Astros Fans Outraged
Outrage is not too strong a word to describe the reaction of Astros fans to the team’s realignment into the American League West. It’s a typical reaction: “Why me.”
Indeed, why Houston? Baseball in this city started with the Houston Buffs, a Cardinals farm team. The Buffs were replaced by the Colt 45’s in 1962 and the 45’s became the Astros in 1965. The connection goes back as least as far as 1940. Many fans remember that the Brewers used to be in the American League and wonder why they don’t go back to the A. L.
The reason is simple. They refuse. So do all the other teams in the N. L. Central. As a matter of fact, no N. L. owner would agree to move. And, if you polled the A. L. owners about moving to the N. L. most, if not all of them, would jump at the chance. As with most controversial subjects in and out of baseball, all you have to do is follow the money trail. A good DH is far more expensive than a utility infielder or outfielder.
Beyond that, many good fans prefer the National League game. The decision about whether to pinch hit for the pitcher or not creates excruciating managerial decisions. And, the managers like that. It’s like chess versus checkers. I have asked virtually every manager who has managed in both leagues about it. To a man, Joe Torre, Lou Pinella, Bobby Valentine, Tony LaRussa, Jimmy Leyland, Bobby Cox and Buck Rodgers, prefer the old-fashioned version of the game.
However, you don’t always get what you want. Each of them served time in the A. L. because there was no choice. They took Hobson’s Choice, just like Jim Crane, the new Astros owner. So, my advice to Astros fans is, “get over it.” The commissioner couldn’t force an owner to move, but he could withhold approval from a prospective owner. I know background checks and equity positions were part of it. But my instinct tells me that it didn’t take six months to get the deal done because of those considerations. I think it was about money. And the final deal pretty much confirms that. Crane wouldn’t agree to move without compensation, which he got. Instead of paying 680 million for the team he ended up paying 610 million.
The price reduction addressed two issues. First, starting in 2013, the team will play all west coast night games at 9 or 9:30 Central Time. These games will not make anywhere near the revenue that prime time games generate. And that’s another reason the fans are upset. Most of them have to go to work in the morning. They can’t stay up half the night to watch the game. The second consideration is the price of a good DH.
I’m not wild about the American League relocation either. But I have already gotten over it. I will still see the greatest players on the planet do all the things they do so well. It’s not like accepting the replacement players that the owners took to spring training in 1995 to try to scare the real players into capitulating in the negotiations for a new Basic Agreement. That would have been hard to accept.
But what is hard for me to understand is the reasons for the move. MLB wants to add another Wild Card team. So, is that impossible with six teams in the N. L. Central and only four in the A. L. West? Do you have to have five teams in each division for competitive balance? I think not. Competitive balance has a lot more to do with the quality of the teams in a division, than the quantity. When I was playing for the Astros, we were in the N. L. West. We had the late start times on the West Coast, so it’s not like we haven’t been there before. But we also had the Dodgers and Reds in our division, which was like being the Blue Jays in the A. L. East now. They could probably contend in the other two divisions in the A. L. but not in the East. There were several years when I thought we could have won the N. L. East back in the early seventies. But what could we do but get over it.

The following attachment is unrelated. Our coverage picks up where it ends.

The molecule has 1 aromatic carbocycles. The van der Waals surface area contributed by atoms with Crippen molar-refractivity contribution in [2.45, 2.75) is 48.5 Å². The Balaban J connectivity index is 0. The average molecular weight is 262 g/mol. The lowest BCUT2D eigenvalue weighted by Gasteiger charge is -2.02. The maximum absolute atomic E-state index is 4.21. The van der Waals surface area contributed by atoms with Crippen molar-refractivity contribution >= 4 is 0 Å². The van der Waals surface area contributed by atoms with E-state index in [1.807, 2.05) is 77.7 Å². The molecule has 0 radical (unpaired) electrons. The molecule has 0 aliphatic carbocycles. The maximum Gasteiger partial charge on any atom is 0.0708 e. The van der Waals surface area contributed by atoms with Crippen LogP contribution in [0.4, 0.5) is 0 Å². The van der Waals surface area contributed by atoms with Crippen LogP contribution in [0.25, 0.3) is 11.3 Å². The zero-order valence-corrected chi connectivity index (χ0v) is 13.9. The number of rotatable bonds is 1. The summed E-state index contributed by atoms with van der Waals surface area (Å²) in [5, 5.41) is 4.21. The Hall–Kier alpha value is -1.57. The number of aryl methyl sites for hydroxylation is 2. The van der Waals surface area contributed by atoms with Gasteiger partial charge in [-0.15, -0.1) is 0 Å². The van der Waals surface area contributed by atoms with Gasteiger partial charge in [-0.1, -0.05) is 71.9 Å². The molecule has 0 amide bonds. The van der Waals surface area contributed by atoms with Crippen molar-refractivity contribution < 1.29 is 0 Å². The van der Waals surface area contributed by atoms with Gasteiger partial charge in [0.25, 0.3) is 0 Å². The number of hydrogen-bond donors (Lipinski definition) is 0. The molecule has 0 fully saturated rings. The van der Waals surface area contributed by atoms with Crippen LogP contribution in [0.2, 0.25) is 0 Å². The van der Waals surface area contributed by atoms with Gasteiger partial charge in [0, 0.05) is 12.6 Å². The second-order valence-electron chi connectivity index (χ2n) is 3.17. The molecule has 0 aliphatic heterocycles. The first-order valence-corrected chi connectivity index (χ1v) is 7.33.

All of us have moments in our lives when we feel like we are being treated unfairly, but can’t do anything about it. We grouse and complain, and then we move on. That is our only choice now. If you want to hold on to bitterness and anger, be my guest. My advice would be to let it go and go on with your life. This move isn’t going to kill anybody. And if it turns out to be a mistake, it can be corrected.
I think the biggest mistake is having 30 teams to begin with. the number makes scheduling clumsy and in 2013 we will have interleague games spread throughout the season. Interleague play has been popular and attendance numbers prove it. But interleague games have been played in May and June, when it is a pleasant diversion. The second half of the season has been comprised of intraleague play, which is the best format for a pennant race. I don’t think the fans will support interleague play as well when it occurs throughout the year. If I’m right, it will affect revenue, and the money trail will not lead to the desired destination.
Neither fans nor owners are going to like it when the races come down the stretch and their opponents are playing a weak team from the other league, while their team is facing stiffer competition. If I’m right, there will either be another expansion of two teams, getting the numbers to 16 teams in each league, which would make scheduling much easier. Or their will be a modification of the interleague schedule. Either way, it would require another adjustment.
If you don’t like the weather in Houston, someone will tell you, “Stick around, it’ll change.” I would tell Astros fans the same thing.